On Sunday, Sen. John Kyl (R-Ariz.) became the highest-ranking Republican to suggest support for the repeal of the 14th Amendment to the U.S. Constitution. Appearing on CBS' Face the Nation, Kyl said that he opposes allowing children of undocumented immigrants to be granted U.S. citizenship and wants Congress to hold hearings on the matter.
In doing so, the Senate's no. 2 Republican didn't place himself on the extreme wing of his party's stance on immigration policy. Rather, he joined what is a growing movement that could very well shape the official policy planks of the GOP.
(A Kyl spokesperson told CBS News on Monday that he supports hearings into the issue, "he did not call for the 'repeal' of the 14th Amendment.")
There are already a number of Republican officials who have preceded Kyl in calling for a reworking of the country's citizenship laws. Sen. Lindsey Graham (R-S.C.) has proposed the piece of legislation that would repeal the 14th Amendment.
An aide to Graham said that there had been no formal dates set for hearings or the bill's introduction. "Senator Graham threw this out there on Fox News and it is something that he has been talking about in South Carolina as well," the aide said. But there was growing talk and legislative activity around the concept.
In the House, Rep. Lamar Smith (R-Tex.) has introduced the Birthright Citizenship Act of 2009, which would attempt to deny children of illegal immigrants U.S. citizenship through statute rather than a constitutional amendment (thereby lowering the vote threshold). He has 93 co-sponsors for that effort including Rep. Nathan Deal, the Georgia Republican who is in a runoff to be the party's candidate for governor.
Senate candidate Rand Paul (R-Ky.) caused a stir shortly after winning his primary by saying he supported stripping citizenship from children of the undocumented. Former congressman and potential Colorado gubernatorial candidate Tom Tancredo -- one of the staunchest anti-illegal immigration voices in national politics -- has made repeal of the 14th Amendment a major cause.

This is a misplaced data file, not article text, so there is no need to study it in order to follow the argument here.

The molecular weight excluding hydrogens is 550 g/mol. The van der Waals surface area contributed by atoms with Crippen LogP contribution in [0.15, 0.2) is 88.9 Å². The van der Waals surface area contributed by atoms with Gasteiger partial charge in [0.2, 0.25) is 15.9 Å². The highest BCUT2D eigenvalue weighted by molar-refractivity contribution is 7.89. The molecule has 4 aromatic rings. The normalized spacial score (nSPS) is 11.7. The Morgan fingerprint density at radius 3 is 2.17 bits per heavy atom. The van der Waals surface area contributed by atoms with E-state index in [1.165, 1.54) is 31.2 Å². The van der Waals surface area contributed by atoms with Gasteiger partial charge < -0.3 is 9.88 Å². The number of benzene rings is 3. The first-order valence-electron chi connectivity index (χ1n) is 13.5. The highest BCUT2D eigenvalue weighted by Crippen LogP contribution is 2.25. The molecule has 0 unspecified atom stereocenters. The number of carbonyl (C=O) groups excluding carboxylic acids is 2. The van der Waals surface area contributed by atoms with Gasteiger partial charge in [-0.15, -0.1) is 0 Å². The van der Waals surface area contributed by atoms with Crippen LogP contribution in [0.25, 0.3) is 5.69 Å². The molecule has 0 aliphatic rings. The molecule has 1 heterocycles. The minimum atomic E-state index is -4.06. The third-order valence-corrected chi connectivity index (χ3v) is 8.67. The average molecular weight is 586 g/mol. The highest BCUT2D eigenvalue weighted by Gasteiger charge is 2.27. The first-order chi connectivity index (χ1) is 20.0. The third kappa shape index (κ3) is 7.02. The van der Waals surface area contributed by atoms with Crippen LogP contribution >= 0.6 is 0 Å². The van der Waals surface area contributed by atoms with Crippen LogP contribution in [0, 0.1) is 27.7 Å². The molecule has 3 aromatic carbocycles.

There are many obscure Republican candidates who have made the same proposal, including Kevin Craig in Missouri and Gary McLeod (an obscure Christian conservative who is challenging -- without much hope -- Majority Whip James Clyburn).
But what may be most telling about the 14th amendment repeal campaign -- the element that suggests it could be a major philosophical force within the Republican Party -- are its roots. Well before it became en vogue for Republicans to advocate fundamental change in citizenship laws, the idea was being bandied about among the intellectual bastions of the conservative movement. The Heritage Foundation produced a report on the matter in 2006. And Fred Thompson -- back when he was igniting a whisper campaign that he was the one Republican with the intellectual heft to run for president -- was talking about repealing the 14th amendment back in 2007.
"I think that law was created at another time and place for valid reasons," said the former U.S. senator from Tennessee. "It probably needs to be revisited."
UPDATE: An earlier version of this story, echoing previous reports at other sites, listed Rep. Jack Kimble (R-Calif) as a co-sponsor of House legislation. Kimble is a fictional person. His name, obviously, has been removed.
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